Valiant Comics – whose output has been slowed to a bare one title a month, if that, over the last year – has announced a new partnership with Alien Books that will see Alien take over publishing Valiant’s characters. It’s not clear if it’s a licensing deal or not, but we’re told that Alien will take over publishing Valiant comics, graphic novels, trades, omnibuses and potentially even more formats in the coming months. Popverse reports, and The Beat has confirmed, that some remaining Valiant staffers will stay on to work on the transition.

Called the “birth of a new Valiant era!”, the move is aimed at growing Valiant’s output and is one of a number of licensing deals the company had made of late to keep its library of characters in the public eye while publishing has slowed down.

Alien Books is run by director Matias Timarchi, and claims a 25-year publishing history. It bills itself as a “cutting-edge New York-based comic book publisher” with a line up of foreign licenses, and recent books by Howard Chaykin and more. It also has a bumper.

In a statement, Timarchi wrote: “Being able to collaborate on the creation of new stories with Valiant, the third largest connected superhero universe, is truly a dream come true. As a lifelong superhero fan and self-professed geek, the opportunity to work with these incredible characters fills me with boundless enthusiasm. Our goal is to expand the entire Valiant universe by crafting new books that will delight longtime fans while also innovating to engage a new generation of readers interested in webtoons, manga, and digital storytelling experiences. We are immensely proud that Valiant has selected us as their new partners for this thrilling venture, and we are excited to embark on a new chapter in Valiant’s illustrious history.”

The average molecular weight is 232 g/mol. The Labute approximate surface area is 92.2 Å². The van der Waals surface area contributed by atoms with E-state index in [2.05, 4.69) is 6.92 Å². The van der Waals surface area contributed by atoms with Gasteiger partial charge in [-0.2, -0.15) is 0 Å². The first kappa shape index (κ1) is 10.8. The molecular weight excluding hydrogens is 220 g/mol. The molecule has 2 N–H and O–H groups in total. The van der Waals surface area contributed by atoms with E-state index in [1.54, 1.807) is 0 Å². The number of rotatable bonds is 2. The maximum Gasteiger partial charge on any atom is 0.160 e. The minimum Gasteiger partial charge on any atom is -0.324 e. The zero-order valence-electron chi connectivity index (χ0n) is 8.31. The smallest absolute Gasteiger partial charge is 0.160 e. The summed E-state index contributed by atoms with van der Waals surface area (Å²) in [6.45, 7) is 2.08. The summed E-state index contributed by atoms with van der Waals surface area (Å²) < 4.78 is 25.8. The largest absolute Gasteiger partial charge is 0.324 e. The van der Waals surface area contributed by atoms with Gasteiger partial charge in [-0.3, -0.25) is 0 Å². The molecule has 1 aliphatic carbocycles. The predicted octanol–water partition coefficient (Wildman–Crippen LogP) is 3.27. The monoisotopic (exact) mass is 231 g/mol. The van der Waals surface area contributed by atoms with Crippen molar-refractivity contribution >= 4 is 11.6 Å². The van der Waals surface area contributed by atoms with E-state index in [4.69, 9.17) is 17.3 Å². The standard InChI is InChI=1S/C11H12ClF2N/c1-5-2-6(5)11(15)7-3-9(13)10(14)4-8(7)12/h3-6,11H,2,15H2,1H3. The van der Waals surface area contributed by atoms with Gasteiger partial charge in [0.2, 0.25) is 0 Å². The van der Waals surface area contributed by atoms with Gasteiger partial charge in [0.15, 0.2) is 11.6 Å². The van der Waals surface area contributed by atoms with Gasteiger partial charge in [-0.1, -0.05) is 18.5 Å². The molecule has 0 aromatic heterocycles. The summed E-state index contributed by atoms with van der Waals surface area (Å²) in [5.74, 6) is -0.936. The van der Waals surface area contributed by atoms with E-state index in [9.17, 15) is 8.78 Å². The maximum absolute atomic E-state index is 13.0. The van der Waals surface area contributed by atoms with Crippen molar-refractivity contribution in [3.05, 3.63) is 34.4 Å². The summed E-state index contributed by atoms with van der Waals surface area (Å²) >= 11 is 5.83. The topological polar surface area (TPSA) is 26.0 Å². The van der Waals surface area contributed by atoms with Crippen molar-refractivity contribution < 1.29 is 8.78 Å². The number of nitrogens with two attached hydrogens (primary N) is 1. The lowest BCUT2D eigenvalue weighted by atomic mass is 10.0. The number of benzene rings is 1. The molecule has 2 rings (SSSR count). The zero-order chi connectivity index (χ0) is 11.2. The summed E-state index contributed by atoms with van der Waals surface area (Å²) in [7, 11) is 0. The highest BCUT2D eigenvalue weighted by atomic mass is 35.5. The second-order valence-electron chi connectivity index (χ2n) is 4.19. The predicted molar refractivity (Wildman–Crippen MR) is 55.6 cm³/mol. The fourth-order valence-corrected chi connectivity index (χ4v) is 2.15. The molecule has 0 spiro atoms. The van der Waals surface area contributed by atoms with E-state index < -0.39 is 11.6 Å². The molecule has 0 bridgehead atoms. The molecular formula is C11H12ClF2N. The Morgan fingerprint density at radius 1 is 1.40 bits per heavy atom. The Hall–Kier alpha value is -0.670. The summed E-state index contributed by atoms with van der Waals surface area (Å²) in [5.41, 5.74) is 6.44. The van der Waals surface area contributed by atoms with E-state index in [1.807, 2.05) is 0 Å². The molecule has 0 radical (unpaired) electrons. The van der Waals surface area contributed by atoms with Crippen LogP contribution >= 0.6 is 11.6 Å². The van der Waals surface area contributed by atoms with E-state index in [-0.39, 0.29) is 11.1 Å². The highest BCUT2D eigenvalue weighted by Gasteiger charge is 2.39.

Valiant’s President of Consumer Products, Promotions & Ad Sales, Russ Brown, said “We remain fiercely committed to publishing Valiant comics and expanding our publishing line in ways we’ve never seen before. In partnership with Alien Books, we see an opportunity to push the boundaries of comic book publishing to help develop our incredible IP in exciting new ways for a rapidly expanding global audience.”

X-O Manowar Unconquered, Valiant’s sole current title, will continue, while Ninjak Superkillers, originally scheduled for earlier this year, will come out this fall. 
Details in the PR suggest that Alien Books has stealth launched with a robust publishing plan in the comics space. Alien’s other publishing ventures include Sunshine Patriots! by Howard Chaykin, Blood, Love, Ghosts and a Deadly Spell by bestselling author Damian Connelly, Far South by Rodolfo Santullo and superstar artist Leandro Fernandez, The Art of Ariel Olivetti, and Immortal Ascension by David Chisa and Kristian Rossi. They also promise projects from Juan Gimenez, Renato Guedes, Lord of the Dragons: Ciruelo, Eduardo Risso, Japanese manga, and much more.

It also marks yet another evolution in Valiant’s history. Initially launched in the ’90s with a mix of classic licenses and brand new superheroes, and led by editor Jim Shooter, Valiant achieved a high degree of success in the first Chromium Age before fading away in the ’90s Comics Crash and declaring bankruptcy in 2000.